17 May, 2021
Interview with Julie Reid, Harbour Hospice Volunteer Services Coordinator
Match-maker is not a term you’d associate with hospice but it’s exactly what Julie Reid does. She matches patients with volunteers that they’ll enjoy spending time with and facilitates activities that give joy.
“When I meet with volunteers who want to work with our patients, I get as much information about them as I can,” she explains.
“And then that just sits with me. When a patient needs a driver or someone to keep them company, I match them with someone who has similar interests or life experiences.
“I recently found someone who was happy to feed a patient’s turtles for him. The feeding of the turtles was quite an involved process, so I really needed someone who liked turtles.
“Another of our patients loves cardmaking, and she and her volunteer go to Spotlight together so they can spend afternoons making cards.”
These pairings give patients meaningful social interactions that they wouldn’t otherwise have.
“One of the biggest issues for patients is loneliness,” Julie explains. “They’re not only isolated because they can’t get out, but because their families might all be working, or they haven’t got family or they might be estranged. And then they’ve got this diagnosis on top of this.
“In the case of our cardmaking patient, her family is overseas and the relationship she has with her volunteer carer has changed her life.”
Julie always assigns a patient two community visitors, so there is always someone there if a plan falls through. She also puts that patient’s community visitors in touch with one another “so they have someone to talk to, too”.
One of her biggest undertakings to date has been organising a patient’s wedding in a timeframe of just two weeks.
“I heard through the grapevine that Shaylee wanted to get married so I went and saw her then I got to work. I have a lot of contacts.”
Starting with the dress, Julie knew that the Ellerslie Hospice Shop had a good collection of wedding gowns so she selected half a dozen in Shaylee’s size and presented them to her.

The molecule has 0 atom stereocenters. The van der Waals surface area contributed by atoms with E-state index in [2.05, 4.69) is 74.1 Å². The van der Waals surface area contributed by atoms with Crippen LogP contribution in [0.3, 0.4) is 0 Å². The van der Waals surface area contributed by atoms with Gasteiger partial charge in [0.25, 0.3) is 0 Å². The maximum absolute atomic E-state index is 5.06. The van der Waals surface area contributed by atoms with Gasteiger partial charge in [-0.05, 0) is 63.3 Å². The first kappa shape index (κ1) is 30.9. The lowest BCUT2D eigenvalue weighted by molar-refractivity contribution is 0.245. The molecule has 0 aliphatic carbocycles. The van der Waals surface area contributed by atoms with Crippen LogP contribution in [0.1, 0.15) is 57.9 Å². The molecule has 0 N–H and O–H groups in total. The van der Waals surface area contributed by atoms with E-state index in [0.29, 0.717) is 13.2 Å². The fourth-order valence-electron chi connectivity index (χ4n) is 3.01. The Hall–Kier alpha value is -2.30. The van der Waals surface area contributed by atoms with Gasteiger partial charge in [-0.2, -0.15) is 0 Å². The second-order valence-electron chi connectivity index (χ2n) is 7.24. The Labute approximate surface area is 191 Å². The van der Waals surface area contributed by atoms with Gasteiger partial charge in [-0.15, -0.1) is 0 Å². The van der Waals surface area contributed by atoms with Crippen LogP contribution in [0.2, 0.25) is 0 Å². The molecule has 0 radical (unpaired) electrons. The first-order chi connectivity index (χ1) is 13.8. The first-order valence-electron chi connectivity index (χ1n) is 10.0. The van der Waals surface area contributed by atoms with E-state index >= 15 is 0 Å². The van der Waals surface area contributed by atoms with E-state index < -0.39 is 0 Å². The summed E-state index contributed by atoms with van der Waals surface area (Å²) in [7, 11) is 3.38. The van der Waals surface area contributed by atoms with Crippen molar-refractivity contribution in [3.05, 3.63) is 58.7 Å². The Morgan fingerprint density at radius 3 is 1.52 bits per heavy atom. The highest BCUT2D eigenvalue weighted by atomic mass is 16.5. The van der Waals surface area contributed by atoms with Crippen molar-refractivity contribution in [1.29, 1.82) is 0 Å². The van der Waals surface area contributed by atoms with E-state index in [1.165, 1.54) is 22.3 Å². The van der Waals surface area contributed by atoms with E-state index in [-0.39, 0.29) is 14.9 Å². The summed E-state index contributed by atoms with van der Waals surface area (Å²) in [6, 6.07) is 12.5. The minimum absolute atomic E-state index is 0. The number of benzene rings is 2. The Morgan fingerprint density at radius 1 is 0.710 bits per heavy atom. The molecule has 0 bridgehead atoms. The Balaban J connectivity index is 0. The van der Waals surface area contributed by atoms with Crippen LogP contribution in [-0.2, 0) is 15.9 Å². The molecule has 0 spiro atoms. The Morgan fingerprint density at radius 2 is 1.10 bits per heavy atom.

Once the dress was sorted Julie turned her attention to the rings, venue, cars, cake, flowers, photography and catering. Shaylee’s ring was sourced from the Milford Hospice Shop but So’o’s hands were so big she couldn’t find a ring to fit. With the help of her contacts she approached Michael Hill Jewellers who donated a ring for So’o.
The bride-to-be wanted to get married by the sea so Julie found the perfect spot at JF Kennedy Memorial Park in Castor Bay, and Julie also ensured Shaylee was transported to her dream wedding in her favourite car, a Mustang.
The husband of Harbour Hospice’s Kaiāwhina, Ngahiwi Walker, officiated the service; Julie’s manager's niece made the cake. Julie and her army of girlfriends took care of the catering.
Shaylee loved her special day, which took place six days before New Zealand moved into Level Four lockdown, on March 20, 2020. “You can see it in the photos, can’t you,” Julie says with a smile.
Shaylee died 11 months after her dream wedding, in February 2021.
“I think it’s important to tell these stories,” Julie concludes, “because people don’t realise that this kind of thing happens at hospice. In the case of Shaylee’s wedding, that involved a whole community of people who wanted to help.”
The former nurse, Meals on Wheels volunteer and children’s secondhand goods store owner says, “I’ve done this sort of work for more than 20 years, and I do it not for the accolades but because I like to make a difference to people’s lives. This is my thing.”
With Julie’s help Shaylee got to have her dream wedding.